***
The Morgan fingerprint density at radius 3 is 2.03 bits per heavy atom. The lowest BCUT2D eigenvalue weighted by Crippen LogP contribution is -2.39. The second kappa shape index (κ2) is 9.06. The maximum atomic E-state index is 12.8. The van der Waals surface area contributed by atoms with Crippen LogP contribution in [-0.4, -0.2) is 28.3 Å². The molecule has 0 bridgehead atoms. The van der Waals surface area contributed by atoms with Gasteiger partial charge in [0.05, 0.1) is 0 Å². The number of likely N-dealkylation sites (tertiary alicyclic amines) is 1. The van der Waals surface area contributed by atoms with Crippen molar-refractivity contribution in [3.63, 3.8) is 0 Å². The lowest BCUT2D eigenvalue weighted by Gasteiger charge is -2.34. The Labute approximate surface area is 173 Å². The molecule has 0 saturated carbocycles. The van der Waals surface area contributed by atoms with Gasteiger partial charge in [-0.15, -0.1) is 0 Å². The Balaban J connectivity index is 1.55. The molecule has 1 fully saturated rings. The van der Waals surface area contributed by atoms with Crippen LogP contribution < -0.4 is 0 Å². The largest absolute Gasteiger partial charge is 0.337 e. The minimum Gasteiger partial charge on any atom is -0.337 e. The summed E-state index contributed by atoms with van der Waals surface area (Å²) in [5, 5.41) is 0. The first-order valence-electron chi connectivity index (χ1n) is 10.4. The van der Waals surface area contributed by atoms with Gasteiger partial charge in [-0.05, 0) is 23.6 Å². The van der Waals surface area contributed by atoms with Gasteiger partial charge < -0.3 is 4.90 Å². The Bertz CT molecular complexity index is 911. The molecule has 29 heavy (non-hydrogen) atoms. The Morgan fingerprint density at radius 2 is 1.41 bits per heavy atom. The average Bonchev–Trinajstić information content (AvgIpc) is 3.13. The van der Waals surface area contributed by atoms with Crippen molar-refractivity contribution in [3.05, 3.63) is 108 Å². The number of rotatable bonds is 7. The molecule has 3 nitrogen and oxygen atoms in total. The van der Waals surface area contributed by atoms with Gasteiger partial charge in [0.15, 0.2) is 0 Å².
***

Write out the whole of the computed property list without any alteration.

The Morgan fingerprint density at radius 3 is 2.03 bits per heavy atom. The lowest BCUT2D eigenvalue weighted by Crippen LogP contribution is -2.39. The second kappa shape index (κ2) is 9.06. The maximum atomic E-state index is 12.8. The van der Waals surface area contributed by atoms with Crippen LogP contribution in [-0.4, -0.2) is 28.3 Å². The molecule has 0 bridgehead atoms. The van der Waals surface area contributed by atoms with Gasteiger partial charge in [0.05, 0.1) is 0 Å². The number of likely N-dealkylation sites (tertiary alicyclic amines) is 1. The van der Waals surface area contributed by atoms with Crippen molar-refractivity contribution in [3.63, 3.8) is 0 Å². The lowest BCUT2D eigenvalue weighted by Gasteiger charge is -2.34. The Labute approximate surface area is 173 Å². The molecule has 0 saturated carbocycles. The van der Waals surface area contributed by atoms with Gasteiger partial charge in [-0.15, -0.1) is 0 Å². The Balaban J connectivity index is 1.55. The molecule has 1 fully saturated rings. The van der Waals surface area contributed by atoms with Crippen LogP contribution < -0.4 is 0 Å². The largest absolute Gasteiger partial charge is 0.337 e. The minimum Gasteiger partial charge on any atom is -0.337 e. The summed E-state index contributed by atoms with van der Waals surface area (Å²) in [5, 5.41) is 0. The first-order valence-electron chi connectivity index (χ1n) is 10.4. The van der Waals surface area contributed by atoms with Gasteiger partial charge in [-0.05, 0) is 23.6 Å². The van der Waals surface area contributed by atoms with Gasteiger partial charge < -0.3 is 4.90 Å². The Bertz CT molecular complexity index is 911. The molecule has 29 heavy (non-hydrogen) atoms. The Morgan fingerprint density at radius 2 is 1.41 bits per heavy atom. The average Bonchev–Trinajstić information content (AvgIpc) is 3.13. The van der Waals surface area contributed by atoms with Crippen molar-refractivity contribution in [3.05, 3.63) is 108 Å². The number of rotatable bonds is 7. The molecule has 3 nitrogen and oxygen atoms in total. The van der Waals surface area contributed by atoms with Gasteiger partial charge in [0.15, 0.2) is 0 Å².